Beloved comedian and actor Cheech Marin, 75, is opening the Center for Chicano Art & Culture (nicknamed The Cheech) in collaboration with the Riverside Art Museum.

A new video, posted to Instagram, teases the Center’s opening night ceremonies, which includes a lineup of performances and an appearance from Marin himself.

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According to Hey SoCal, “My motto has always been that you can’t love or hate Chicano art unless you see it,” Marin said during a preview of the center Thursday. “And now people will have a place to always see it.”

The idea first materialized as a private-public partnership in 2017, in which Marin agreed to donate his extensive collection of Chicano art to the museum. Marin’s collection will be featured at The Cheech for a time before going on a national exhibition tour.

Just last week, The Cheech announced a partnership with The Smithsonian to display “Collidoscope: de la Torre Brothers Retro- Perspective,” by Einar and Jamex de la Torre, which features 70 mixed-media works.

Per the source, Riverside Mayor Patricia Lock Dawson, who honored Marin with a ceremonial key to the city, had this to say about the new center:

“The Cheech not only will give visitors another reason to visit Riverside, but also serve as an epicenter for us to connect with each another, celebrate our diversity and creativity and provide space for education and reflection. I encourage everyone to visit our historic downtown and see for themselves the majesty of The Cheech.”

On the center’s scope and scale, The Orange County Register reveals that the 61,420-square-foot structure is expected to bring in up to 100,000 guests per year.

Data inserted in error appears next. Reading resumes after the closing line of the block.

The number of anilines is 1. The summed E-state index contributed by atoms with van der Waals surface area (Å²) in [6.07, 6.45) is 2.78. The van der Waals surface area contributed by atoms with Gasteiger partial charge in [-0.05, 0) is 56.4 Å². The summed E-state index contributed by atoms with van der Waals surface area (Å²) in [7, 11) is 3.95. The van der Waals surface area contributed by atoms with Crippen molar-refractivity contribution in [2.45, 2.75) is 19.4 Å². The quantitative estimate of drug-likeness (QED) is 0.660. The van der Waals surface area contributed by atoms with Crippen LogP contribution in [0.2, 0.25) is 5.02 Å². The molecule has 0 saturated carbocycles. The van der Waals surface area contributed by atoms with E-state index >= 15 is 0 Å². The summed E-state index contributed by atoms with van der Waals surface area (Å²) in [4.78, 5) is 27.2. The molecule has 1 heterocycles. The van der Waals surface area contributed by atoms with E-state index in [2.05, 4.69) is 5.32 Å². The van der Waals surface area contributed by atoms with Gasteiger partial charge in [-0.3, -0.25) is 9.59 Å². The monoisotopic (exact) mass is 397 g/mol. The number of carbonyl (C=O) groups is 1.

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It was also reported that The Cheech will be operating at a cost of roughly $1 million dollars per year, with a $25 million dollar endowment that would allow the center to operate for 25 years, at which point it’s expected to be self-sustaining.

$10.7 million dollars came directly from the city, with the other $14.3 million coming from private institutions and donors, including Bank of America. The center also underwent a $13 million dollar renovation in anticipation of its opening day this week.

On opening day, the museum will display about 100 of Marin’s pieces, which represent just one-seventh of his 700-piece collection. All in all, Marin has donated more than 500 of those pieces — some will be displayed in the museum while others will function as part of the traveling exhibition.

Marin, who’s been collecting art since the 1980s, told The San Diego Union-Tribune, “I’ve collected things since I was a kid. I always had some type of collection going.” Marin became fixated by Chicano art, specifically Art Deco and Art Nouveaux, and has been an avid acquirer of art ever since.

“You don’t have to be Chicano to love and appreciate this work,” Marin says. “Just like I don’t have to be French to appreciate Impressionism or German to appreciate Expressionism. We recognize it as part of the conversation in the history of art. And now we are part of that conversation in a more concentrated effort than we’ve ever had before.”

The source indicates that The Cheech will generate roughly $3 million dollars in revenue each year. However, The Press-Enterprise reports that not all of Riverside’s City Council was enthused about the plans for public subsidies.

Councilman Chuck Conder, in particular, called the financial commitment a “betrayal” of the city’s taxpayers. Still, the funding plan passed with a 4-0 vote — two other councilmembers abstained, as they own property within 500 feet of the new museum.

“I recognize this is a substantial investment for a city like Riverside,” said Jack Clarke, a staunch supporter of the museum. “But this is something that has national and international ramifications for our community.”